Revised Version:
Previous Version: 

Minor Revision

Solicited Reviews:
Click to Expand/Collapse
Review #1
By Christoph Lange submitted on 30/Aug/2021
Review Comment:

The revised manuscript addresses all reviewers' concerns in a convincing way. A few minor linguistic mistakes remain. Please find them annotated at Other than that, I have one remark about the newly added scientific content: in Section 3.6.3, you argue that "ideally [the] workflow [of keeping track of requirements and their provenance, from use case descriptions through competency questions
through key notions and subsequently modules] is supported by integrated requirements management tooling that provides traceability of those requirements." What tool could play this role in the context of ontology engineering?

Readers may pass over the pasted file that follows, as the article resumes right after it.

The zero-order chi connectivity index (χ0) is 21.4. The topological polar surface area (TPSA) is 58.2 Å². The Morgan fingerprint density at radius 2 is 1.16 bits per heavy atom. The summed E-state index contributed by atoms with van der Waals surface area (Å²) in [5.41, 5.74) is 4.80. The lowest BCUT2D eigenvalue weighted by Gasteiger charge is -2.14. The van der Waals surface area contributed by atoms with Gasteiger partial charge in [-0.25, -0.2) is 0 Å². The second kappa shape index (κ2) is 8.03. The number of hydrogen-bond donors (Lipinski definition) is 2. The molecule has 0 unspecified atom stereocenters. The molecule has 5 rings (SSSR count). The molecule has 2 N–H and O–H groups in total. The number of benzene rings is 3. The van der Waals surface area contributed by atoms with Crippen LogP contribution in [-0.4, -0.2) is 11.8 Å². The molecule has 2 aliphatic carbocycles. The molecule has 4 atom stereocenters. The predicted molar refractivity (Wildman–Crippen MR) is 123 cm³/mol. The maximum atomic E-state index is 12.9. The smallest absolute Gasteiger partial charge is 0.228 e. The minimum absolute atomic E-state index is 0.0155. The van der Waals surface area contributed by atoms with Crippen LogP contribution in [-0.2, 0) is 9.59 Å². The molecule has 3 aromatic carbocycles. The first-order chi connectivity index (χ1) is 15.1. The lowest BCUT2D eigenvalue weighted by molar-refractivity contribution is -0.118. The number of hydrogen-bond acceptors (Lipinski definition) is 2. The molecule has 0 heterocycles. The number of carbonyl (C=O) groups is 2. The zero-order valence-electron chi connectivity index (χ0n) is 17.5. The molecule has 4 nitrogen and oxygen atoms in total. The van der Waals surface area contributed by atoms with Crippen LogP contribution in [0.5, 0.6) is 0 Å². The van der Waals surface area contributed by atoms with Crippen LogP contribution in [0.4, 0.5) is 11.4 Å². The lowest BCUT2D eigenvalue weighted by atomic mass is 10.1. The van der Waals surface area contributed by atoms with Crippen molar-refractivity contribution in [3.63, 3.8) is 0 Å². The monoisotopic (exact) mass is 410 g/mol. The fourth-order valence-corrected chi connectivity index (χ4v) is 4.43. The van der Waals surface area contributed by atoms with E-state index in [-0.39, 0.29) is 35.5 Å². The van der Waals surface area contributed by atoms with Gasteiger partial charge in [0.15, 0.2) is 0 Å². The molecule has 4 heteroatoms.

Review #2
Anonymous submitted on 06/Sep/2021
Minor Revision
Review Comment:

The paper “Modular Ontology Modeling” presents the Modular Ontology Modeling (MOMo) methodology on the one hand (as an abstract process or workflow) and the Comprehensive Modular Ontology IDE (CoModIDE) on the other. CoModIDE is a tool/implementation – realised as a Protégé plugin – that plays a crucial role when fully implementing the MOMo workflow in a concrete ontology development project. The MOMo workflow comprises the following ten steps: 1. Describe use cases and gather possible data sources; 2. Gather competency questions; 3. Identify key notions for the domain to be modelled; 4. Identify existing ontology design patterns to be used; 5. Create schema diagrams for modules; 6. Set up documentation and determine axioms for each module; 7. Create ontology schema diagram from the module schema diagrams; 8. Add axioms spanning more than one module; 9. Reflect on entity naming and all axioms; 10. Create OWL file(s).